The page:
Fundamentalism and terrorism – food for thought

I recently had to shift my attitude to fundamentalist Muslims a little.

I heard an interview of Canadian Muslim Mubin Shaikh on the radio. He is undeniably a conservative – I would even say extremist – Muslim. He has campaigned for Sharia law to be given a place in the resolution of family disputes such as divorce in Ontario. Apparently trying to defend his position, Shaikh says “I think the main issue is that the Western, secular version of equality is not what you will find with Islam.” His campaign, I’m happy to say, failed. A community can follow any customs its members wish (short of actually violating the laws of the land), but religious laws have no place in the legal framework of a secular society. Period.

(Shaikh and his fellows point out that similar arbitration boards exist in Ontario for the Catholic and Jewish communities to settle family law matters. I would say these are equally problematic, and should be got rid of for the same reasons. If people wish to sort out problems in a religiously-mandated way, they can do it without involving the secular law. If they wish to access the authority of the secular government in settling disputes, they can accept the lack of religious authority in that context. It’s a clear, fair choice.)

But that’s not the only way he has been active in the Muslim community in Ontario. You see, he became a member of a jihadi organization planning terrorist attacks in Toronto, acting as an informant for CSIS (the Canadian Security Intelligence Service), helping to foil the plot and put several would-be terrorists in jail.

He didn’t just speak out against terrorism – though even that is an important part of keeping marginal nuts marginal in one’s community. He acted against criminals whose deeds would have rendered his home less safe, and brought condemnation, fear, and hatred down on his family, friends, and neighbours. “People are doing this in the name of Islam, and it’s hurting me more than anybody else. It’s hurting the Muslim more than anybody else. I mean, you know, apart from those who actually lose their life, it’s people like us who suffer more than anybody else, and that’s what people have to understand, because now a guy like me who’s an agent of the state, responsible for bringing these guys down, I’m still called a terrorist in the street.”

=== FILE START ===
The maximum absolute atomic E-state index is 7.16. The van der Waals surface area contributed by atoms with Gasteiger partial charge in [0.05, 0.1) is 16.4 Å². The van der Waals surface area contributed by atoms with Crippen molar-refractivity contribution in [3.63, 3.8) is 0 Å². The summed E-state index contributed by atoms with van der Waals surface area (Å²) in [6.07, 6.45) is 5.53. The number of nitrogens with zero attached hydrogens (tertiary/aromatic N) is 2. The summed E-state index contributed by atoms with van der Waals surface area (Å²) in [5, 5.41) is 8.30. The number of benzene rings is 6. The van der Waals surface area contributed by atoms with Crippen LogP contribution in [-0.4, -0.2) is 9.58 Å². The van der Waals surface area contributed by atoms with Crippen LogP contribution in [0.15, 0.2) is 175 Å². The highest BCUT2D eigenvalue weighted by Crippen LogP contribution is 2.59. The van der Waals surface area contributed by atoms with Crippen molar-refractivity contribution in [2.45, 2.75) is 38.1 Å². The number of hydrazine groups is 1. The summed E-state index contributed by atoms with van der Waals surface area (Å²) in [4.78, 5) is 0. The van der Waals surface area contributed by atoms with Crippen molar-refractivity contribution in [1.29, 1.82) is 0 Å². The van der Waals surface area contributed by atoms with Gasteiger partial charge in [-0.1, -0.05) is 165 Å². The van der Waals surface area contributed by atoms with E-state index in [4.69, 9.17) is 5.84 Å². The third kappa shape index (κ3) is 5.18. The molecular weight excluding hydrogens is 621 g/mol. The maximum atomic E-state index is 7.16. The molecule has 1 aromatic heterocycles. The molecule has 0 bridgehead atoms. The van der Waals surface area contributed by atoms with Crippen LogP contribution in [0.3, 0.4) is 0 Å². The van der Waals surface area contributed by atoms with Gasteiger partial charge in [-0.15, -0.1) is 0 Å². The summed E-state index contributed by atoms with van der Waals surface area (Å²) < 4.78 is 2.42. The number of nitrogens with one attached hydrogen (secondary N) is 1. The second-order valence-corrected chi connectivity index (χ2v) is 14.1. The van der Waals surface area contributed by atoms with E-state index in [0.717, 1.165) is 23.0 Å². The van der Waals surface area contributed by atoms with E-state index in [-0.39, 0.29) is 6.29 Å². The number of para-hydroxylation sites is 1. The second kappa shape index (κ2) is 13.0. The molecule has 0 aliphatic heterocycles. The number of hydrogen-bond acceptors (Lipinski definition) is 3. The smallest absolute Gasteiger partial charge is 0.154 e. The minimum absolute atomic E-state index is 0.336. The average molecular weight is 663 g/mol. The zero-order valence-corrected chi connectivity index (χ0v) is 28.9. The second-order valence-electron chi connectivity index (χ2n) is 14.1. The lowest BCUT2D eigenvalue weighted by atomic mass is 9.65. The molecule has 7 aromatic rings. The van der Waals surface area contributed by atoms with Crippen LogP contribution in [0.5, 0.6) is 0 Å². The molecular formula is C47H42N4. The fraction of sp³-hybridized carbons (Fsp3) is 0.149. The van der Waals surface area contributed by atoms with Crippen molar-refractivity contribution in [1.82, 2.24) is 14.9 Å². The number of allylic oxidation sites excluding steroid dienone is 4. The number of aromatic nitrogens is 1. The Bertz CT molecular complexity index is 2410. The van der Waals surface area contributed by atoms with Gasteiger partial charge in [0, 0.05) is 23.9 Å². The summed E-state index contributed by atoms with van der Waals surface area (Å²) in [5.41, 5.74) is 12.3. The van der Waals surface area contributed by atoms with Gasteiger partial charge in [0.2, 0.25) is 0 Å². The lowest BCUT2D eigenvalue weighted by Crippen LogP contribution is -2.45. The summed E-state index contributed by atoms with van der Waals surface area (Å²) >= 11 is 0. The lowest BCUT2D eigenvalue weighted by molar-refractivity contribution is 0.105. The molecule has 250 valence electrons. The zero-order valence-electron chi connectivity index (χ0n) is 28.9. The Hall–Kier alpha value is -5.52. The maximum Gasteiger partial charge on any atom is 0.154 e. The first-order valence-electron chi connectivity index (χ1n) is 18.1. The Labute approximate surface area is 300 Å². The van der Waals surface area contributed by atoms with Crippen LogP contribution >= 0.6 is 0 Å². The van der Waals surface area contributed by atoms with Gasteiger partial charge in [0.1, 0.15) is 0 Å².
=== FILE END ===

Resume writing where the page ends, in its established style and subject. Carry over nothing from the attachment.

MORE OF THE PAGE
Well, I still disagree with his position on Sharia law, and I completely deny the truth-claims of his religion. In fact, he doesn’t sound to me like a very pleasant person in general. But he’s no terrorist. So in the future, I’ll have to avoid making the automatic leap from conservative Muslim (or even self-described fundamentalist) to terrorist. Shaikh demonstrates that they’re not the same thing.


One Response to “Fundamentalism and terrorism – food for thought”

  1. On dialogue, genocide, and plague « Friendly Humanist Says:

    […] while disagreeing with the content of that message on almost every level. (I’ve done so before.) So I contacted them and spent a pleasant hour over lunch chatting with member Matthew Wilson, a […]

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